TESS: I began writing when I went on maternity leave for my first child, in 1982. I sold my first short story in 1983, and sold Call After Midnight in 1987. So that's a good five years between deciding I wanted to write, and actually getting a book published. In that period, I wrote three unsold novels and numerous unsold short stories. I can't count the number of rejections. I wish now that I'd kept them all.
MARK: Is your memory of holding that first novel still vivid, or— selling more than 20 million copies—has this memory faded? Tell us a little about the road between that moment and where you are now.
TESS: Oh, that memory is still very fresh and wonderful! After 22 books (Ice Cold is my 22nd) it still seems like quite a miracle to hold my new book. But nowadays, with hardcover novels, I first see the book in galley form and I get an advance look at the cover design, so unwrapping the finished book doesn't have quite the impact as it did for me when I first held Call After Midnight.
As for the road since my first novel, it's certainly been an amazing journey, and one I never could have anticipated. One can always dream about hitting the bestseller lists and having Hollywood adapt your stories, but to see it actually happen seems like a fairy tale.
MARK: Since your first published novel, your genres have —romance, techo-medical thriller, and crime. What impact has this made on your readership?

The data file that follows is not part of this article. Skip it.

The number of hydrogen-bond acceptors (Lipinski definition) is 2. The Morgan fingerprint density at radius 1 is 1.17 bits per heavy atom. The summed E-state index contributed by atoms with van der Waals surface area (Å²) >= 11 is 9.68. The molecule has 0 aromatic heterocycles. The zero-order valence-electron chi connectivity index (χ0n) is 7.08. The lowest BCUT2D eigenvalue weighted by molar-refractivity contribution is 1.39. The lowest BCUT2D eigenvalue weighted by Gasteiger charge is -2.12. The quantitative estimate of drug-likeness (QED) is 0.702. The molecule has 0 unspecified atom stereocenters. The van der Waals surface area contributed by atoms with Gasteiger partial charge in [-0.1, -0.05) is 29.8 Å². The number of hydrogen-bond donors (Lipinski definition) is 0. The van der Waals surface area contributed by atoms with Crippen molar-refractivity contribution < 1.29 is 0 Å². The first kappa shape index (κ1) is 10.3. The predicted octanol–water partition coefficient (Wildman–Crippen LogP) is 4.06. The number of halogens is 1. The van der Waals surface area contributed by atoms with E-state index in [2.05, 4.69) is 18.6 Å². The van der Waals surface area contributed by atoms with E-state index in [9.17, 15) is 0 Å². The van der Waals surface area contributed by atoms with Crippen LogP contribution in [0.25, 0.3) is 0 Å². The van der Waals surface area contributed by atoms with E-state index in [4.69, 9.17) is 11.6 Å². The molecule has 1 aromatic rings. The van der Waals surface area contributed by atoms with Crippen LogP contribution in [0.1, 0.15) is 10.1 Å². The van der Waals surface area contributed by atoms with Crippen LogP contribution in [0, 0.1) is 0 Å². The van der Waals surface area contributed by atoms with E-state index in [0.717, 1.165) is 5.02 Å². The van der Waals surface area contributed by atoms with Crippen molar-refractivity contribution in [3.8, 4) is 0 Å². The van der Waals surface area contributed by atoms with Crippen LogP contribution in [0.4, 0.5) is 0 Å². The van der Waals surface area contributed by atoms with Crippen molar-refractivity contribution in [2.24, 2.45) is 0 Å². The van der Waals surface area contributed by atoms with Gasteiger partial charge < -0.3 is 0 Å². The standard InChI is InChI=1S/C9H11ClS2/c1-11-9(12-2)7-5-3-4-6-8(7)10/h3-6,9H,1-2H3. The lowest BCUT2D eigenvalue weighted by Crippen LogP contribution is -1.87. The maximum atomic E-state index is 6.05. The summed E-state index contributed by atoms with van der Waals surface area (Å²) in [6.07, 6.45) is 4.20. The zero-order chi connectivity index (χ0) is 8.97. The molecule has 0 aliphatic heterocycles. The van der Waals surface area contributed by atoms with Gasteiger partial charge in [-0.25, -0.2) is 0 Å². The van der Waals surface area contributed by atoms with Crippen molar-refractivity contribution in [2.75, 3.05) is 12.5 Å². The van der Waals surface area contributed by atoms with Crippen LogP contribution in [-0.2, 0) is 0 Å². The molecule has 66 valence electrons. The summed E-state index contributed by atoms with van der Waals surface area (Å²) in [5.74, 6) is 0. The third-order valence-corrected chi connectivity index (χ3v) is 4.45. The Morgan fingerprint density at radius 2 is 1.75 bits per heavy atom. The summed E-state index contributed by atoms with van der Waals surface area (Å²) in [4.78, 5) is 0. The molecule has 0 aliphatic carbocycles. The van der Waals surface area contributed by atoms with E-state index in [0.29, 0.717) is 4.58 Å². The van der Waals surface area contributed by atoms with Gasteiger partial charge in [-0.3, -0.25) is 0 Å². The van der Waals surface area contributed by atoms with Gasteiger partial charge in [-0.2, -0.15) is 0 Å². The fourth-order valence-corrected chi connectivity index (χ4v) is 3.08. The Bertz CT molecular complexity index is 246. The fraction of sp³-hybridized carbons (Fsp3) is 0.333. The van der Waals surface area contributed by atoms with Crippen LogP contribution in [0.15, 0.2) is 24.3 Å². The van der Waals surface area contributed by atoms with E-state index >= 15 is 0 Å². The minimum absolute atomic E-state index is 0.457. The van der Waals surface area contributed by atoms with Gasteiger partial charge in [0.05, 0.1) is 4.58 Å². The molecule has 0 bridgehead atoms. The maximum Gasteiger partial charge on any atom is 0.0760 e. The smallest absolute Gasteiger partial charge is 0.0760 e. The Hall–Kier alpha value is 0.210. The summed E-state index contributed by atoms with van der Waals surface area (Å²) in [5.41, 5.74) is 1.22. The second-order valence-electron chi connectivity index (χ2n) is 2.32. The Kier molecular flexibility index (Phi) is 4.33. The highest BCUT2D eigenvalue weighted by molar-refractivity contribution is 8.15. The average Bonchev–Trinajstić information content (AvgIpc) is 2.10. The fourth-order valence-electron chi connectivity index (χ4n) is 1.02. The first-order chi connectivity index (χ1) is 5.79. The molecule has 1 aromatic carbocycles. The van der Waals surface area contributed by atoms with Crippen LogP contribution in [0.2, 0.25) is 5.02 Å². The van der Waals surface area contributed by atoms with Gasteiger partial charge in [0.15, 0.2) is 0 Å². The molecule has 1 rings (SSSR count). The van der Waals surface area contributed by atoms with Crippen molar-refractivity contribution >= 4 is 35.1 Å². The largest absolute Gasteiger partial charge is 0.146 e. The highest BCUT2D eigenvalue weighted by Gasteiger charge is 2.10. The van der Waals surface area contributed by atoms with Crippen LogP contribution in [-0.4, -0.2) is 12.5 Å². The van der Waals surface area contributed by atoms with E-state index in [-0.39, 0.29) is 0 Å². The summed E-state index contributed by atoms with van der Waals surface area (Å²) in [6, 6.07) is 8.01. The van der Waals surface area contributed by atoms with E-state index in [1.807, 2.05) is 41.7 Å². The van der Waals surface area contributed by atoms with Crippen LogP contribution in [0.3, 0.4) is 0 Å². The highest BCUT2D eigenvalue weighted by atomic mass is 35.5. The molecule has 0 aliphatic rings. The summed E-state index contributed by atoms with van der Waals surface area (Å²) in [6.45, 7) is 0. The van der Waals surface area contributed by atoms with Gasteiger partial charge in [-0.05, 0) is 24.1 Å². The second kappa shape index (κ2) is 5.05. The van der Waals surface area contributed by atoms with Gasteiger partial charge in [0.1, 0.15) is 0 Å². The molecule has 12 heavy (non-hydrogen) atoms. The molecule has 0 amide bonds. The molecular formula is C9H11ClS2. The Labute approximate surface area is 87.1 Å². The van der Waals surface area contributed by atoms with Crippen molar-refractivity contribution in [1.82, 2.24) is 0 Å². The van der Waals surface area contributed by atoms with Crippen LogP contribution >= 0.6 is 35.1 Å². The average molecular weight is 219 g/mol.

TESS: I think many of my romance readers have followed me as I moved between genres. I never made conscious decisions that "now I'm going to become a thriller writer." Every book I've written was because I wanted to tell that particular story. I had no idea that my first medical thriller would be so successful. Or that my first crime novel would be successful. Or that writing a series would work out so well. I went by instinct, and it just turned out that my audience was willing to go along.
MARK: Are any of your characters a mirror of Tess Gerritsen? To which character are you most closely linked?
TESS: Maura Isles is definitely me. Which, in a way, is a bit disconcerting because you can probably tell a lot about who I am as a person by analyzing that particular character. While at dinner with the TV writers for "Rizzoli and Isles," someone said: "Maura's got Asperger's, doesn't she?" And I was just taken aback, because that comment was so dead-on. I have many characteristics of Asperger's, and I've known it for some time. But for a reader to pick up on it shows just how accurately Maura Isles has become my mirror.
MARK: We understand that you graduated from Stanford University with a B.A. degree in Anthropology in 1975; studied medicine at the University of California, San Francisco where you receive your doctorate in 1979; and began working as a physician in Honolulu, Hawaii. What drew you to medicine and when did you leave that profession? How did your ‘day job’ help your writing career?
TESS: I wanted to be a writer when I was a kid, but my father advised me that it would be a hard way to make a living. And he's right; writing is an extremely unreliable source of income. He encouraged me to go into the sciences, where jobs would be more secure. Since I'm interested in science anyway, it made sense to me, so while at Stanford, I was both pre-med as well as an anthropology major. In retrospect, medical training was perfect for the writing I'd later do. It gave me the background to write about pathology and to create Maura as a believable character.
MARK: What is an average writing day look like in your world?